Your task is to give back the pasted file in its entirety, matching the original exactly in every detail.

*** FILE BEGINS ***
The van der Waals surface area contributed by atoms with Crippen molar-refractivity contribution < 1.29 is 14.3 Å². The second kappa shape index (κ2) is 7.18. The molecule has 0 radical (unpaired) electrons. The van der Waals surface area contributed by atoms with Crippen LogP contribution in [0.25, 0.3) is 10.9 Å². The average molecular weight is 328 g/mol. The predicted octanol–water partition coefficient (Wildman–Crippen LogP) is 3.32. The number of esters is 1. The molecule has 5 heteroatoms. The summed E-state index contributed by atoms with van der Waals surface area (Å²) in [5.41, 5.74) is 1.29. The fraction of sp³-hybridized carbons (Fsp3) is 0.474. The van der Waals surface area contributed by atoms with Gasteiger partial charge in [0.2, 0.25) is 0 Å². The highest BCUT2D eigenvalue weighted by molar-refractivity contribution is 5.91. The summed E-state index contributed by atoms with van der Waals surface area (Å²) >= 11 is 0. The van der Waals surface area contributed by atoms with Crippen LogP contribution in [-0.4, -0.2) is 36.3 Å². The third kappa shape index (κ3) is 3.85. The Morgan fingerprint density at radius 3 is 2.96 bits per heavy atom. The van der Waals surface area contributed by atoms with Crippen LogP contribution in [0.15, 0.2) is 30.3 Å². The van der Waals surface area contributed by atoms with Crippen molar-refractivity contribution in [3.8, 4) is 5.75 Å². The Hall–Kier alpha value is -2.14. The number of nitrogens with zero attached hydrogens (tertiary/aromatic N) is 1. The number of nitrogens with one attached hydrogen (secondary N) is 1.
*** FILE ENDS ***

The van der Waals surface area contributed by atoms with Crippen molar-refractivity contribution < 1.29 is 14.3 Å². The second kappa shape index (κ2) is 7.18. The molecule has 0 radical (unpaired) electrons. The van der Waals surface area contributed by atoms with Crippen LogP contribution in [0.25, 0.3) is 10.9 Å². The average molecular weight is 328 g/mol. The predicted octanol–water partition coefficient (Wildman–Crippen LogP) is 3.32. The number of esters is 1. The molecule has 5 heteroatoms. The summed E-state index contributed by atoms with van der Waals surface area (Å²) in [5.41, 5.74) is 1.29. The fraction of sp³-hybridized carbons (Fsp3) is 0.474. The van der Waals surface area contributed by atoms with Gasteiger partial charge in [0.2, 0.25) is 0 Å². The highest BCUT2D eigenvalue weighted by molar-refractivity contribution is 5.91. The summed E-state index contributed by atoms with van der Waals surface area (Å²) >= 11 is 0. The van der Waals surface area contributed by atoms with Crippen LogP contribution in [-0.4, -0.2) is 36.3 Å². The third kappa shape index (κ3) is 3.85. The Morgan fingerprint density at radius 3 is 2.96 bits per heavy atom. The van der Waals surface area contributed by atoms with Crippen LogP contribution in [0.15, 0.2) is 30.3 Å². The van der Waals surface area contributed by atoms with Crippen molar-refractivity contribution in [3.8, 4) is 5.75 Å². The Hall–Kier alpha value is -2.14. The number of nitrogens with zero attached hydrogens (tertiary/aromatic N) is 1. The number of nitrogens with one attached hydrogen (secondary N) is 1.